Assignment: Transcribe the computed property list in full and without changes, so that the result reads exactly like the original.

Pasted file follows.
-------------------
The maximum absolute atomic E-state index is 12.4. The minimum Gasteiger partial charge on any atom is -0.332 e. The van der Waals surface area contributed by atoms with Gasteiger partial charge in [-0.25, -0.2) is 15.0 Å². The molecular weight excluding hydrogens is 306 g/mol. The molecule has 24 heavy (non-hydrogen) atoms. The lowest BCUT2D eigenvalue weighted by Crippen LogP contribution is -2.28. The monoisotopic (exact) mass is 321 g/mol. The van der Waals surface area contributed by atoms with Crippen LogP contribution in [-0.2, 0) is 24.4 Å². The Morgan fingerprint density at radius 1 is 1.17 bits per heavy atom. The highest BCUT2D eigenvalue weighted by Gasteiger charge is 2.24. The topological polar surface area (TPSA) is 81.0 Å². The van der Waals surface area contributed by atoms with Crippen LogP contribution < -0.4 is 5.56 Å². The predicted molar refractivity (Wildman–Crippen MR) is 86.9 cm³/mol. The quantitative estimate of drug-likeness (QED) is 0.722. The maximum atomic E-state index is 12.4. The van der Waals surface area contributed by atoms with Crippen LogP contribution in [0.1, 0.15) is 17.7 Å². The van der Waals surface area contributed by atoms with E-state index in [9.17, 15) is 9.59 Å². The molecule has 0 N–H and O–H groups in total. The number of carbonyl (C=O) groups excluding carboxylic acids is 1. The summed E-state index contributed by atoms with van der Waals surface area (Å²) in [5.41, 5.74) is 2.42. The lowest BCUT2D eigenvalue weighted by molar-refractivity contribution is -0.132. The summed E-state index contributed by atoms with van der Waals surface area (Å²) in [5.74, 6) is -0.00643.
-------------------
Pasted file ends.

The maximum absolute atomic E-state index is 12.4. The minimum Gasteiger partial charge on any atom is -0.332 e. The van der Waals surface area contributed by atoms with Gasteiger partial charge in [-0.25, -0.2) is 15.0 Å². The molecular weight excluding hydrogens is 306 g/mol. The molecule has 24 heavy (non-hydrogen) atoms. The lowest BCUT2D eigenvalue weighted by Crippen LogP contribution is -2.28. The monoisotopic (exact) mass is 321 g/mol. The van der Waals surface area contributed by atoms with Crippen LogP contribution in [-0.2, 0) is 24.4 Å². The Morgan fingerprint density at radius 1 is 1.17 bits per heavy atom. The highest BCUT2D eigenvalue weighted by Gasteiger charge is 2.24. The topological polar surface area (TPSA) is 81.0 Å². The van der Waals surface area contributed by atoms with Crippen LogP contribution < -0.4 is 5.56 Å². The predicted molar refractivity (Wildman–Crippen MR) is 86.9 cm³/mol. The quantitative estimate of drug-likeness (QED) is 0.722. The maximum atomic E-state index is 12.4. The van der Waals surface area contributed by atoms with Crippen LogP contribution in [0.1, 0.15) is 17.7 Å². The van der Waals surface area contributed by atoms with E-state index in [9.17, 15) is 9.59 Å². The molecule has 0 N–H and O–H groups in total. The number of carbonyl (C=O) groups excluding carboxylic acids is 1. The summed E-state index contributed by atoms with van der Waals surface area (Å²) in [5.41, 5.74) is 2.42. The lowest BCUT2D eigenvalue weighted by molar-refractivity contribution is -0.132. The summed E-state index contributed by atoms with van der Waals surface area (Å²) in [5.74, 6) is -0.00643.